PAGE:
The downside of shoe hiking – piles of sand get in them

Ali's fence photo

Ali’s fence photo (one of 23)

Before our shift on the second day of volunteering, we drove into the sanctuary early to do a hike on their property to Hidden Lake. It was a cave that was deep enough to have an underground fed lake inside. We had a very rough hand-drawn map to get us to the trail head, but that was it. We faced several choices of direction along the way and almost gave up at one point, but we started to see water trickling down the path and were encouraged. We gave ourselves a rousing cheer when we arrived.

We found it YAY!

We found it, YAY!

Cave Entrance

Cave Entrance

Outside the cave exploring

Outside the cave exploring

Stripes

Stripes

Beautiful color and texture in the rock outside the cave

Beautiful color and texture in the rock outside the cave

From inside the cave - down, down.

From inside the cave – down, down.

The lake is hard to see, but there's a reflection in the water

The lake is hard to see, but there’s a reflection in the water

With our last day in Kanab we decided to invest it in a long drive to Mt. Carmel and then on to the East Entrance of Zion National Park to hike the East Rim Trail. Our friends Saudie and Donna had emailed about a couple of hikes we might do in the park in the next few days that were down in the main park area near Springdale, one of which was Angel’s Landing. Ali and I read up on the trail description which included mention of a 1400 foot change in elevation. The first 2 miles the East Rim Trail climbed 1000 feet, so we decided it would be excellent training. I’m out of breath just remembering.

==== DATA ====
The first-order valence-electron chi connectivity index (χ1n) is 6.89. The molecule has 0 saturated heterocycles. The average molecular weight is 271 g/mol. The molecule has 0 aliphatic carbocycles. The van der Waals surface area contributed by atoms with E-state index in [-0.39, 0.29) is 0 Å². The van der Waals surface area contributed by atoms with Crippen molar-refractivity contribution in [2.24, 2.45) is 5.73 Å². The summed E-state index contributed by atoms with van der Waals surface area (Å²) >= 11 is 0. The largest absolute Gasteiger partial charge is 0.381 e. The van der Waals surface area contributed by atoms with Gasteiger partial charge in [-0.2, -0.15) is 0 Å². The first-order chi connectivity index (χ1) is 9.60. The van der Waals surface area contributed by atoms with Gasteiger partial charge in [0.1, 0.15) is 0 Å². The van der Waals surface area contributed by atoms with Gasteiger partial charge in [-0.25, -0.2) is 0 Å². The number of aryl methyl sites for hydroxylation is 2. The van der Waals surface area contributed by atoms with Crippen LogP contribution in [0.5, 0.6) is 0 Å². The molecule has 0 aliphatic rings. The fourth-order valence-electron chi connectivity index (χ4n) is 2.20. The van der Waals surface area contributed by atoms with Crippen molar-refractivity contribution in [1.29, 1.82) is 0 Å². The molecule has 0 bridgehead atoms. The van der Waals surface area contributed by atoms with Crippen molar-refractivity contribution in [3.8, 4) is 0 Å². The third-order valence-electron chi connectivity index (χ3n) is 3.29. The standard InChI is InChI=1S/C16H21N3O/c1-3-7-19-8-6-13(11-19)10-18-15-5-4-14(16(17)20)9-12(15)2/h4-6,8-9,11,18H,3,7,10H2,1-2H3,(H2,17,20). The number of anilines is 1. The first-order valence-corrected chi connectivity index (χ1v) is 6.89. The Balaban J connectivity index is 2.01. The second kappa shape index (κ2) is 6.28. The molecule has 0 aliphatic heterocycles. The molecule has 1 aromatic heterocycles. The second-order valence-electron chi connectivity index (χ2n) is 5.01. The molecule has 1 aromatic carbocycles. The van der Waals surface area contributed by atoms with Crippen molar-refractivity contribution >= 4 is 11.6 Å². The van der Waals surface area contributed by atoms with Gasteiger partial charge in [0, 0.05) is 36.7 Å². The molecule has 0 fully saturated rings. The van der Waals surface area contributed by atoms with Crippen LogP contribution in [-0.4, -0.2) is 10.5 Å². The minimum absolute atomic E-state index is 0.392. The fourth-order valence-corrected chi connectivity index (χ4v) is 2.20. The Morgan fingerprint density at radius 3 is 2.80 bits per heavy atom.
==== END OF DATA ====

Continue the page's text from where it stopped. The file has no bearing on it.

Beauty can grow even in the most in hospitable places

Beauty can grow even in the most inhospitable places

The trail ahead of us

The trail ahead of us

A view from halfway

A view from halfway

Almost there

Almost there

We had peanut butter and jelly sandwiches atop the summit

We had peanut butter and jelly sandwiches atop the summit

Another view from our lunch spot

Another view from our lunch spot

Along the way up we passed a few other hikers, tall ones and thin ones, brown ones and white ones, “hello-ers” and silent ones, alone ones and pairs, but one couple stood out. They carried full backpacking gear, probably because they’d spent the night somewhere along the 11 mile trail that goes from inside the canyon at Weeping Rock and up and over the Eastern Rim and down and out the other side. The young woman of the pair was barely bigger than her pack, but that wasn’t what marked them in our minds, it was the enormous smiles on their faces as they greeted us heading the other direction. Big hellos were exchanged and Ali and I were instantly warmed by their happiness, like a wave hitting us. We continued on in our opposite directions, but their energy stayed with us. We talked about how it felt when we’ve passed a serious, or quiet, or frowning person on the trail, or someone who didn’t return our hello and how different it was from what we’d just experienced. We decided right then and there to always be happy hikers, with enormous smiles and big hellos for anyone we passed on the trail, so that we could hope to spread the same kind of warmth and joy we had been gifted with that day.

P.S. You can be a happy shopper, a happy stand-in-liner, a happy sit in traffic driver – a happy anything really. Try it, it’s so cool.